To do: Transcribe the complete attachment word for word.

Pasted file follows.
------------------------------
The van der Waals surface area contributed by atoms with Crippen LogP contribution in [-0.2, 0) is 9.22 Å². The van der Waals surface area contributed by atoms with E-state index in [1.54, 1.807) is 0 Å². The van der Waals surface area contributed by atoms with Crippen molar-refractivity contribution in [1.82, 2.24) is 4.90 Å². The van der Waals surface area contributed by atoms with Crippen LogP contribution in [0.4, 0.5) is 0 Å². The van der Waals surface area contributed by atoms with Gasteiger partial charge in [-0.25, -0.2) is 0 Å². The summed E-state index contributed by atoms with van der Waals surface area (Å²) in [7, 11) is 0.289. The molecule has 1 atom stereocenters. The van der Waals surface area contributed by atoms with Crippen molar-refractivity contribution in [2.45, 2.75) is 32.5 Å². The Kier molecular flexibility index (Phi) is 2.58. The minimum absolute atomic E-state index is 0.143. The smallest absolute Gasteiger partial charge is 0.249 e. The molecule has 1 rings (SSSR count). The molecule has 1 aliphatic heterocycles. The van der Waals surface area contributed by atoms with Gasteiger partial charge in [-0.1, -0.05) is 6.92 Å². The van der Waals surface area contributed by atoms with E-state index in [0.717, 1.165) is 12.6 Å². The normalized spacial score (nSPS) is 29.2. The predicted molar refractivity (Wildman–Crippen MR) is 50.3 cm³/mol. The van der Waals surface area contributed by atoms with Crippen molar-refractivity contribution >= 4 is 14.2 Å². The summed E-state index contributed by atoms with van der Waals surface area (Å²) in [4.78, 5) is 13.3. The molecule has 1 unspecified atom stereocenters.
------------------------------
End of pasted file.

The van der Waals surface area contributed by atoms with Crippen LogP contribution in [-0.2, 0) is 9.22 Å². The van der Waals surface area contributed by atoms with E-state index in [1.54, 1.807) is 0 Å². The van der Waals surface area contributed by atoms with Crippen molar-refractivity contribution in [1.82, 2.24) is 4.90 Å². The van der Waals surface area contributed by atoms with Crippen LogP contribution in [0.4, 0.5) is 0 Å². The van der Waals surface area contributed by atoms with Gasteiger partial charge in [-0.25, -0.2) is 0 Å². The summed E-state index contributed by atoms with van der Waals surface area (Å²) in [7, 11) is 0.289. The molecule has 1 atom stereocenters. The van der Waals surface area contributed by atoms with Crippen molar-refractivity contribution in [2.45, 2.75) is 32.5 Å². The Kier molecular flexibility index (Phi) is 2.58. The minimum absolute atomic E-state index is 0.143. The smallest absolute Gasteiger partial charge is 0.249 e. The molecule has 1 rings (SSSR count). The molecule has 1 aliphatic heterocycles. The van der Waals surface area contributed by atoms with Gasteiger partial charge in [-0.1, -0.05) is 6.92 Å². The van der Waals surface area contributed by atoms with E-state index in [0.717, 1.165) is 12.6 Å². The normalized spacial score (nSPS) is 29.2. The predicted molar refractivity (Wildman–Crippen MR) is 50.3 cm³/mol. The van der Waals surface area contributed by atoms with Crippen molar-refractivity contribution >= 4 is 14.2 Å². The summed E-state index contributed by atoms with van der Waals surface area (Å²) in [4.78, 5) is 13.3. The molecule has 1 unspecified atom stereocenters.